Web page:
1. In 1976, hundreds of animal bones were discovered in Aillwee Cave when it was first developed as a tourist site. Botanist Brian Ottway of University College Galway collected these bones and carried out a basic study of the remains. He identified over 20 bear bones from the cave, including a bear skull. Since then, bear has become the iconic symbol of Aillwee Cave, and the most famous bear in Ireland!
2. In 2018, a project directed by Dr Marion Dowd of IT Sligo, sought to reanalyse the 453 animal bones that survived and date some of the remains. Dr Ruth Carden of UCD analysed the animal bones. Sheila Hamilton-Dyer examined the bird bones.
3. It was believed that only one bear was represented in the remains from Aillwee Cave but radiocarbon dating carried out by the Chrono Centre at Queen’s University Belfast revealed the presence of two ancient bears from Aillwee Cave.
4. The bear skull from Aillwee has been radiocarbon dated to the Early Mesolithic and is 10,400 years old. The population of Ireland at this time was quite low, with probably fewer than 1,000 people in the entire country. These groups would have been nomadic hunter gatherers who did not live in permanent settlements but moved around the landscape during the year following food resources. Wild pig, salmon, eel and hazelnuts formed an important component of their diet. The Mesolithic bear from Aillwee indicates that the Burren was forested at this time as brown bear could not have survived in the exposed limestone Burren that we know today. This bear was male and a sub-adult (1.5-5 years old). He may have been using the cave as a den, or for hibernation, and died there. A bear bone from Glencurran Cave in the Burren National Park, approximately 7km from Aillwee, has also been radiocarbon dated to the Early Mesolithic and is 9,000 years old – making the Aillwee bear older by 1,400 years.
5. A bear tibia (leg bone) from Aillwee has been radiocarbon dated to the Late Neolithic and is just over 4,600 years old. This bone came from an adult bear and has a chop-mark that suggests the bear carcass was butchered by humans. It was during
the Neolithic that megalithic monuments such as Newgrange passage tomb were built. Poulnabrone portal tomb, just down the road from Aillwee Cave, was also constructed during the Neolithic but is almost a thousand years older that the Aillwee bear. However, Poulnabrone would have still been a focus for religious rituals when the Neolithic Aillwee bear roamed the surrounding forests.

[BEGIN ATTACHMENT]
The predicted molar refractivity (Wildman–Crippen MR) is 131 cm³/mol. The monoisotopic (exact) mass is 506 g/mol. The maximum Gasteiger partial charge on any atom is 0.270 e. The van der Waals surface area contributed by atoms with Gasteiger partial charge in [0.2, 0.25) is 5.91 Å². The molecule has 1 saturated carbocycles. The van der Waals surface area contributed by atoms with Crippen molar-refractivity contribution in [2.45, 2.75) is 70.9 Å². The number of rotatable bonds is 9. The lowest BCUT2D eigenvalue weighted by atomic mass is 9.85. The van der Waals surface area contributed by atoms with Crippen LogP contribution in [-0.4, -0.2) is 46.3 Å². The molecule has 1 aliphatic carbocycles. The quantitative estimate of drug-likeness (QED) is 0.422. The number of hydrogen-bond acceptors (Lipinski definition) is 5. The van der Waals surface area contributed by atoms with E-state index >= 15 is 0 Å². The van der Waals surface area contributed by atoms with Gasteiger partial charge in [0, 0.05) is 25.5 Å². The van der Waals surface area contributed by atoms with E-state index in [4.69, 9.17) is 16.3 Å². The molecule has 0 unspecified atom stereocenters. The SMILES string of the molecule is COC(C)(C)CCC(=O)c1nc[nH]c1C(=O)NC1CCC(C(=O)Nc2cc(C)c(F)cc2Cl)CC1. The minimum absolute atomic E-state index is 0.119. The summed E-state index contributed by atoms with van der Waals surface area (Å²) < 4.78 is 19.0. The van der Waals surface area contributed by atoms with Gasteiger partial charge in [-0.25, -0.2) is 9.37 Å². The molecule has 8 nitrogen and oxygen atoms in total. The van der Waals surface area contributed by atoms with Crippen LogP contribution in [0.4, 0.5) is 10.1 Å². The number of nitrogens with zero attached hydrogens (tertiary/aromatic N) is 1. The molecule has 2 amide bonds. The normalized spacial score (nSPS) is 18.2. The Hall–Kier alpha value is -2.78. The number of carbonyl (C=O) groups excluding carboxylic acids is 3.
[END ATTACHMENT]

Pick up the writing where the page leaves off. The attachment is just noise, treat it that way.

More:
6. A horse tooth from Aillwee has been dated to the Iron Age and is 2,100 years old. In total, seven horse teeth came from the cave but no other horse bones. By the Iron Age the landscape of the Burren would have looked similar to nowadays, with little forestry remaining and much of the karst geology exposed. There is very little evidence of Iron Age people in the Burren, though an Iron Age bridle bit was found near Corofin. Horse fittings are common Iron Age finds around Ireland and testify to the importance of horse for farming, transport and warfare. Throughout Iron Age Europe, the horse acted as a symbol of status, wealth and prestige. Horses were also sometimes included with human burials or buried in their own right. Horses at this time were much smaller than modern horses, and would have been about the size of a Shetland pony. The Iron Age Aillwee horse was presumably owned by someone who lived in the locality, but how the teeth entered the cave is not known.
7. In more recent centuries, part of the cave served as a fox den. Many of the animal bones represent prey eaten in the cave, as evidenced by carnivore gnawing on the bones. Partial remains of 11 lambs and goat kids, 1 sheep, 4 rabbits, 5 hares, 2 chickens, 2 domestic geese and 4 domestic ducks were recovered. It appears that in several cases only parts of these prey animals were brought back to the cave. Radiocarbon dates suggest fox occupation potentially between 1660 the 1970s.
8. Though this collection of animal bones is largely natural in origin, there is some evidence of human archaeological activity in and around the cave. One hare bone of unknown date was burnt and may represent the remains of meal preparation and consumption near the cave. The only pig bone from the site had been sawn at both ends with a metal hand saw. This bone was dated to approximately 250 years ago and likely derived from a local farmhouse sometime between 1490 and 1810. Like the hare bone, the pig bone may have been brought into the cave by a fox.
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Thank you Ken Williams for the photographs